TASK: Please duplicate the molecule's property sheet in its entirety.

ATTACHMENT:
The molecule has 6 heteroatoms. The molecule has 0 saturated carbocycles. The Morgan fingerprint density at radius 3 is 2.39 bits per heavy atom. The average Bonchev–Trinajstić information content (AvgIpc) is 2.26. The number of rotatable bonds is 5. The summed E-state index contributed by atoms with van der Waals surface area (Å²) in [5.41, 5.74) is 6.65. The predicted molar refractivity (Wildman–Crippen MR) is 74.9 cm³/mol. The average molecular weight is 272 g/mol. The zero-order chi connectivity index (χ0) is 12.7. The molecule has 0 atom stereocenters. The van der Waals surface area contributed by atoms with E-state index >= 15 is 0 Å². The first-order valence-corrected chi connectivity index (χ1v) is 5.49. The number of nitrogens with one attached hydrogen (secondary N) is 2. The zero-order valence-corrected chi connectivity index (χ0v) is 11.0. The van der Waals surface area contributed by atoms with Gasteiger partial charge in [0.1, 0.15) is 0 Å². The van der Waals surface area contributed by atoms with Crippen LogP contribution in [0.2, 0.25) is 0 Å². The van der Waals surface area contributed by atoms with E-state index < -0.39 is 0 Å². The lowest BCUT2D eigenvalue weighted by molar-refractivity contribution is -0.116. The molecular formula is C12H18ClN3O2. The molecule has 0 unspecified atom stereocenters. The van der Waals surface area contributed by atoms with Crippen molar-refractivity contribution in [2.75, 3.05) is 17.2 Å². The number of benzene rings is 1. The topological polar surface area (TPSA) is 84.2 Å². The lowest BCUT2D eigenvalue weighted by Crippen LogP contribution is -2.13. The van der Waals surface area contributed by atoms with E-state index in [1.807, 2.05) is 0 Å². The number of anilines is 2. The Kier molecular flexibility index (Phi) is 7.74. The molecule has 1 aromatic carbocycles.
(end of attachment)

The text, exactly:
The molecule has 6 heteroatoms. The molecule has 0 saturated carbocycles. The Morgan fingerprint density at radius 3 is 2.39 bits per heavy atom. The average Bonchev–Trinajstić information content (AvgIpc) is 2.26. The number of rotatable bonds is 5. The summed E-state index contributed by atoms with van der Waals surface area (Å²) in [5.41, 5.74) is 6.65. The predicted molar refractivity (Wildman–Crippen MR) is 74.9 cm³/mol. The average molecular weight is 272 g/mol. The zero-order chi connectivity index (χ0) is 12.7. The molecule has 0 atom stereocenters. The van der Waals surface area contributed by atoms with E-state index >= 15 is 0 Å². The first-order valence-corrected chi connectivity index (χ1v) is 5.49. The number of nitrogens with one attached hydrogen (secondary N) is 2. The zero-order valence-corrected chi connectivity index (χ0v) is 11.0. The van der Waals surface area contributed by atoms with Gasteiger partial charge in [0.1, 0.15) is 0 Å². The van der Waals surface area contributed by atoms with Crippen LogP contribution in [0.2, 0.25) is 0 Å². The van der Waals surface area contributed by atoms with E-state index < -0.39 is 0 Å². The lowest BCUT2D eigenvalue weighted by molar-refractivity contribution is -0.116. The molecular formula is C12H18ClN3O2. The molecule has 0 unspecified atom stereocenters. The van der Waals surface area contributed by atoms with Crippen molar-refractivity contribution in [2.75, 3.05) is 17.2 Å². The number of benzene rings is 1. The topological polar surface area (TPSA) is 84.2 Å². The lowest BCUT2D eigenvalue weighted by Crippen LogP contribution is -2.13. The van der Waals surface area contributed by atoms with E-state index in [1.807, 2.05) is 0 Å². The number of anilines is 2. The Kier molecular flexibility index (Phi) is 7.74. The molecule has 1 aromatic carbocycles.